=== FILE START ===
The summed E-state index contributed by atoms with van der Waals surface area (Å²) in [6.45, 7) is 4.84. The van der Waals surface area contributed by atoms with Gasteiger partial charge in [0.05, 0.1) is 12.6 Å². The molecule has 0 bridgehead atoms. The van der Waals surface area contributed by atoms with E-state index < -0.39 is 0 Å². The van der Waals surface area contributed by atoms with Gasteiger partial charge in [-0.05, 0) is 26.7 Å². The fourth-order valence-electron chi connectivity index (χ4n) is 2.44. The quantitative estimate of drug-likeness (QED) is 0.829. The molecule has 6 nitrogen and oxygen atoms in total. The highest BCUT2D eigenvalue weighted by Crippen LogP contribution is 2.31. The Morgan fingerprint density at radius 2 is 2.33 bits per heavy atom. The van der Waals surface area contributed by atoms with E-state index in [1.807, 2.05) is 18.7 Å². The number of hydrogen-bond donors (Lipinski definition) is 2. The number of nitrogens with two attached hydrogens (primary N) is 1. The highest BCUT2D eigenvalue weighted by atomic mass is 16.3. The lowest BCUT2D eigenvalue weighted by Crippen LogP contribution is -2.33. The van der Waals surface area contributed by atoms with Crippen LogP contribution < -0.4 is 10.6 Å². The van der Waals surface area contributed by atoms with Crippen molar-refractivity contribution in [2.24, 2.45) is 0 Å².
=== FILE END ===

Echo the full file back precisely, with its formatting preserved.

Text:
The summed E-state index contributed by atoms with van der Waals surface area (Å²) in [6.45, 7) is 4.84. The van der Waals surface area contributed by atoms with Gasteiger partial charge in [0.05, 0.1) is 12.6 Å². The molecule has 0 bridgehead atoms. The van der Waals surface area contributed by atoms with E-state index < -0.39 is 0 Å². The van der Waals surface area contributed by atoms with Gasteiger partial charge in [-0.05, 0) is 26.7 Å². The fourth-order valence-electron chi connectivity index (χ4n) is 2.44. The quantitative estimate of drug-likeness (QED) is 0.829. The molecule has 6 nitrogen and oxygen atoms in total. The highest BCUT2D eigenvalue weighted by Crippen LogP contribution is 2.31. The Morgan fingerprint density at radius 2 is 2.33 bits per heavy atom. The van der Waals surface area contributed by atoms with E-state index in [1.807, 2.05) is 18.7 Å². The number of hydrogen-bond donors (Lipinski definition) is 2. The number of nitrogens with two attached hydrogens (primary N) is 1. The highest BCUT2D eigenvalue weighted by atomic mass is 16.3. The lowest BCUT2D eigenvalue weighted by Crippen LogP contribution is -2.33. The van der Waals surface area contributed by atoms with Crippen LogP contribution < -0.4 is 10.6 Å². The van der Waals surface area contributed by atoms with Crippen molar-refractivity contribution in [2.24, 2.45) is 0 Å².